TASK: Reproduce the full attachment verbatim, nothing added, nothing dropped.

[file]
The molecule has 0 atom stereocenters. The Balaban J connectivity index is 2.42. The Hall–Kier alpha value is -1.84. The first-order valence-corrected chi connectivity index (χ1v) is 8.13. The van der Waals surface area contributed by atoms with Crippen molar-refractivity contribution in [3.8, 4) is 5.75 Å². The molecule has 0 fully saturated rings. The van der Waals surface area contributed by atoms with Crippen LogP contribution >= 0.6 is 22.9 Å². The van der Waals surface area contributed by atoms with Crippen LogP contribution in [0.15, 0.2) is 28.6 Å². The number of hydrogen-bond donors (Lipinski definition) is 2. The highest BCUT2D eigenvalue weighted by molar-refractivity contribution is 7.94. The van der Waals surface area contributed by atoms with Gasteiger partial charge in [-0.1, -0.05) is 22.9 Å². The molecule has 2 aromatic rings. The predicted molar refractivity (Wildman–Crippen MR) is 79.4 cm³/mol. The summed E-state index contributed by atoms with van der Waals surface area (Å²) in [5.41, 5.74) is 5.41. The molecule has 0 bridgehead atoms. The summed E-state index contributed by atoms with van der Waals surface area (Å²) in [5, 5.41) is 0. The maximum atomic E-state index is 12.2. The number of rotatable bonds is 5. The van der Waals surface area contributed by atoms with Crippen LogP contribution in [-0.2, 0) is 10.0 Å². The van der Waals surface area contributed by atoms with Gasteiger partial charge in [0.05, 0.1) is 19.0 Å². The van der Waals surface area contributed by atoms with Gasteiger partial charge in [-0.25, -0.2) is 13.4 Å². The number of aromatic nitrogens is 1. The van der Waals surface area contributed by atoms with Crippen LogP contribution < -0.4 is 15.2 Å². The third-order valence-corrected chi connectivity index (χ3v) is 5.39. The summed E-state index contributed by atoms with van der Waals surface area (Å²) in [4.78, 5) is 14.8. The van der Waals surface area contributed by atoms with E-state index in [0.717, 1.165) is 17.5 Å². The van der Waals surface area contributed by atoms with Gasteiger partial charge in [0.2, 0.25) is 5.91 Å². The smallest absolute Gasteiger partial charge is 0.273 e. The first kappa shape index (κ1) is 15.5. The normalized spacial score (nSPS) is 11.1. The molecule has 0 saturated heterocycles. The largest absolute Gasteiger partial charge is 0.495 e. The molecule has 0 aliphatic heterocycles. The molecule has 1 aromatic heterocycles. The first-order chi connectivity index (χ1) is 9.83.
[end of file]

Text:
The molecule has 0 atom stereocenters. The Balaban J connectivity index is 2.42. The Hall–Kier alpha value is -1.84. The first-order valence-corrected chi connectivity index (χ1v) is 8.13. The van der Waals surface area contributed by atoms with Crippen molar-refractivity contribution in [3.8, 4) is 5.75 Å². The molecule has 0 fully saturated rings. The van der Waals surface area contributed by atoms with Crippen LogP contribution >= 0.6 is 22.9 Å². The van der Waals surface area contributed by atoms with Crippen LogP contribution in [0.15, 0.2) is 28.6 Å². The number of hydrogen-bond donors (Lipinski definition) is 2. The highest BCUT2D eigenvalue weighted by molar-refractivity contribution is 7.94. The van der Waals surface area contributed by atoms with Gasteiger partial charge in [-0.1, -0.05) is 22.9 Å². The molecule has 2 aromatic rings. The predicted molar refractivity (Wildman–Crippen MR) is 79.4 cm³/mol. The summed E-state index contributed by atoms with van der Waals surface area (Å²) in [5.41, 5.74) is 5.41. The molecule has 0 bridgehead atoms. The summed E-state index contributed by atoms with van der Waals surface area (Å²) in [5, 5.41) is 0. The maximum atomic E-state index is 12.2. The number of rotatable bonds is 5. The van der Waals surface area contributed by atoms with Crippen LogP contribution in [-0.2, 0) is 10.0 Å². The van der Waals surface area contributed by atoms with Gasteiger partial charge in [0.05, 0.1) is 19.0 Å². The van der Waals surface area contributed by atoms with Gasteiger partial charge in [-0.25, -0.2) is 13.4 Å². The number of aromatic nitrogens is 1. The van der Waals surface area contributed by atoms with Crippen LogP contribution < -0.4 is 15.2 Å². The third-order valence-corrected chi connectivity index (χ3v) is 5.39. The summed E-state index contributed by atoms with van der Waals surface area (Å²) in [4.78, 5) is 14.8. The van der Waals surface area contributed by atoms with E-state index in [0.717, 1.165) is 17.5 Å². The van der Waals surface area contributed by atoms with Gasteiger partial charge in [0.2, 0.25) is 5.91 Å². The smallest absolute Gasteiger partial charge is 0.273 e. The first kappa shape index (κ1) is 15.5. The normalized spacial score (nSPS) is 11.1. The molecule has 0 saturated heterocycles. The largest absolute Gasteiger partial charge is 0.495 e. The molecule has 0 aliphatic heterocycles. The molecule has 1 aromatic heterocycles. The first-order chi connectivity index (χ1) is 9.83.